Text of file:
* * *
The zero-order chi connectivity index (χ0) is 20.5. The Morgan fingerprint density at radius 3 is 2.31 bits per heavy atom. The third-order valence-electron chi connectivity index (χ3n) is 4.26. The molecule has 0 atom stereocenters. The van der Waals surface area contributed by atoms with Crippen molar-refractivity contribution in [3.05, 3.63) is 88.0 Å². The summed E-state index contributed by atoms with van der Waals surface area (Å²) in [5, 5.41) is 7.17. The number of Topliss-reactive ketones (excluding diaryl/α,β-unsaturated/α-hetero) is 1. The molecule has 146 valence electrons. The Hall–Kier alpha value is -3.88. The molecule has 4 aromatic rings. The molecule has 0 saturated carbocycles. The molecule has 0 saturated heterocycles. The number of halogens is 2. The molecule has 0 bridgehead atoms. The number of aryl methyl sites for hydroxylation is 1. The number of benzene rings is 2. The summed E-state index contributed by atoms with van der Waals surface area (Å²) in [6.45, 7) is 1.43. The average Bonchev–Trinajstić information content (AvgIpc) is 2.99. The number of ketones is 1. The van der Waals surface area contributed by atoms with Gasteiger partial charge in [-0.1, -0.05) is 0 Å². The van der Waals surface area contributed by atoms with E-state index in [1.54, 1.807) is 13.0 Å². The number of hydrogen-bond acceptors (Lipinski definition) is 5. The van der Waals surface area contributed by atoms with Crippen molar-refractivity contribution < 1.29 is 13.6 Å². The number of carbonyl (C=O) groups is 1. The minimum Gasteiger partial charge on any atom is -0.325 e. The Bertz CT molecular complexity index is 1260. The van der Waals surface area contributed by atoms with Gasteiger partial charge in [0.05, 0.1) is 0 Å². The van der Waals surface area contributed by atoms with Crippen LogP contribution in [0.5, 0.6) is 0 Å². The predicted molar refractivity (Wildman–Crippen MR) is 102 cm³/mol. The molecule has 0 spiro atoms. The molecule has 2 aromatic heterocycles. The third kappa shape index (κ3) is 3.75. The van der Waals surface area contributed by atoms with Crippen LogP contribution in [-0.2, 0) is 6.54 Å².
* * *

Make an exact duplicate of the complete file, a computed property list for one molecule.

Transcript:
The zero-order chi connectivity index (χ0) is 20.5. The Morgan fingerprint density at radius 3 is 2.31 bits per heavy atom. The third-order valence-electron chi connectivity index (χ3n) is 4.26. The molecule has 0 atom stereocenters. The van der Waals surface area contributed by atoms with Crippen molar-refractivity contribution in [3.05, 3.63) is 88.0 Å². The summed E-state index contributed by atoms with van der Waals surface area (Å²) in [5, 5.41) is 7.17. The number of Topliss-reactive ketones (excluding diaryl/α,β-unsaturated/α-hetero) is 1. The molecule has 146 valence electrons. The Hall–Kier alpha value is -3.88. The molecule has 4 aromatic rings. The molecule has 0 saturated carbocycles. The molecule has 0 saturated heterocycles. The number of halogens is 2. The molecule has 0 bridgehead atoms. The number of aryl methyl sites for hydroxylation is 1. The number of benzene rings is 2. The summed E-state index contributed by atoms with van der Waals surface area (Å²) in [6.45, 7) is 1.43. The average Bonchev–Trinajstić information content (AvgIpc) is 2.99. The number of ketones is 1. The van der Waals surface area contributed by atoms with Gasteiger partial charge in [-0.1, -0.05) is 0 Å². The van der Waals surface area contributed by atoms with E-state index in [1.54, 1.807) is 13.0 Å². The number of hydrogen-bond acceptors (Lipinski definition) is 5. The van der Waals surface area contributed by atoms with Crippen molar-refractivity contribution < 1.29 is 13.6 Å². The number of carbonyl (C=O) groups is 1. The minimum Gasteiger partial charge on any atom is -0.325 e. The Bertz CT molecular complexity index is 1260. The van der Waals surface area contributed by atoms with Gasteiger partial charge in [0.05, 0.1) is 0 Å². The van der Waals surface area contributed by atoms with Crippen LogP contribution in [0.5, 0.6) is 0 Å². The predicted molar refractivity (Wildman–Crippen MR) is 102 cm³/mol. The molecule has 0 spiro atoms. The molecule has 2 aromatic heterocycles. The third kappa shape index (κ3) is 3.75. The van der Waals surface area contributed by atoms with Crippen LogP contribution in [-0.2, 0) is 6.54 Å².